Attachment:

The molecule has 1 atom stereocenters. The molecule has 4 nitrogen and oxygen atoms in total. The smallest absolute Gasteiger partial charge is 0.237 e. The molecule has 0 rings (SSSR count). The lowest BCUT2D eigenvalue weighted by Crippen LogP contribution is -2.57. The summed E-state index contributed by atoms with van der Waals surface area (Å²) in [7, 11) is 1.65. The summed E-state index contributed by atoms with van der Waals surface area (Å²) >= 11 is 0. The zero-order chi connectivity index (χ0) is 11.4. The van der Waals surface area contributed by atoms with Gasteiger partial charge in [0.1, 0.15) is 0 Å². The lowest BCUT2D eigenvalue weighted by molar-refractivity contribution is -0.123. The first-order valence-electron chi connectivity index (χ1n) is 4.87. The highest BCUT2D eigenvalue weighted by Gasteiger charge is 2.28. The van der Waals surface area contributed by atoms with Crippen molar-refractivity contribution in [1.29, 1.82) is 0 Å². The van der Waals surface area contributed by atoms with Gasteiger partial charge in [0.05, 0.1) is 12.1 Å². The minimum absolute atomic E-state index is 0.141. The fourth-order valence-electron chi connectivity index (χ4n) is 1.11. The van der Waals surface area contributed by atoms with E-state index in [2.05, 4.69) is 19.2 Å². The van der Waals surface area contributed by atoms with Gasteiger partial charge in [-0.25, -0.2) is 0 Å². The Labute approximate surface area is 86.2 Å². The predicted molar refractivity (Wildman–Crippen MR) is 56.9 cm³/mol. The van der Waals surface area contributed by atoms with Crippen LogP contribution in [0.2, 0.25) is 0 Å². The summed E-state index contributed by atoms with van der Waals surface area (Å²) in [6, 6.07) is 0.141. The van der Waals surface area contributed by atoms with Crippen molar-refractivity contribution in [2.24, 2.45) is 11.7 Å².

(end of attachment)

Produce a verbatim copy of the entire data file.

The molecule has 1 atom stereocenters. The molecule has 4 nitrogen and oxygen atoms in total. The smallest absolute Gasteiger partial charge is 0.237 e. The molecule has 0 rings (SSSR count). The lowest BCUT2D eigenvalue weighted by Crippen LogP contribution is -2.57. The summed E-state index contributed by atoms with van der Waals surface area (Å²) in [7, 11) is 1.65. The summed E-state index contributed by atoms with van der Waals surface area (Å²) >= 11 is 0. The zero-order chi connectivity index (χ0) is 11.4. The van der Waals surface area contributed by atoms with Gasteiger partial charge in [0.1, 0.15) is 0 Å². The lowest BCUT2D eigenvalue weighted by molar-refractivity contribution is -0.123. The first-order valence-electron chi connectivity index (χ1n) is 4.87. The highest BCUT2D eigenvalue weighted by Gasteiger charge is 2.28. The van der Waals surface area contributed by atoms with Crippen molar-refractivity contribution in [1.29, 1.82) is 0 Å². The van der Waals surface area contributed by atoms with Gasteiger partial charge in [0.05, 0.1) is 12.1 Å². The minimum absolute atomic E-state index is 0.141. The fourth-order valence-electron chi connectivity index (χ4n) is 1.11. The van der Waals surface area contributed by atoms with E-state index in [2.05, 4.69) is 19.2 Å². The van der Waals surface area contributed by atoms with Gasteiger partial charge in [-0.25, -0.2) is 0 Å². The Labute approximate surface area is 86.2 Å². The predicted molar refractivity (Wildman–Crippen MR) is 56.9 cm³/mol. The van der Waals surface area contributed by atoms with Crippen LogP contribution in [0.2, 0.25) is 0 Å². The summed E-state index contributed by atoms with van der Waals surface area (Å²) in [6, 6.07) is 0.141. The van der Waals surface area contributed by atoms with Crippen molar-refractivity contribution in [2.24, 2.45) is 11.7 Å².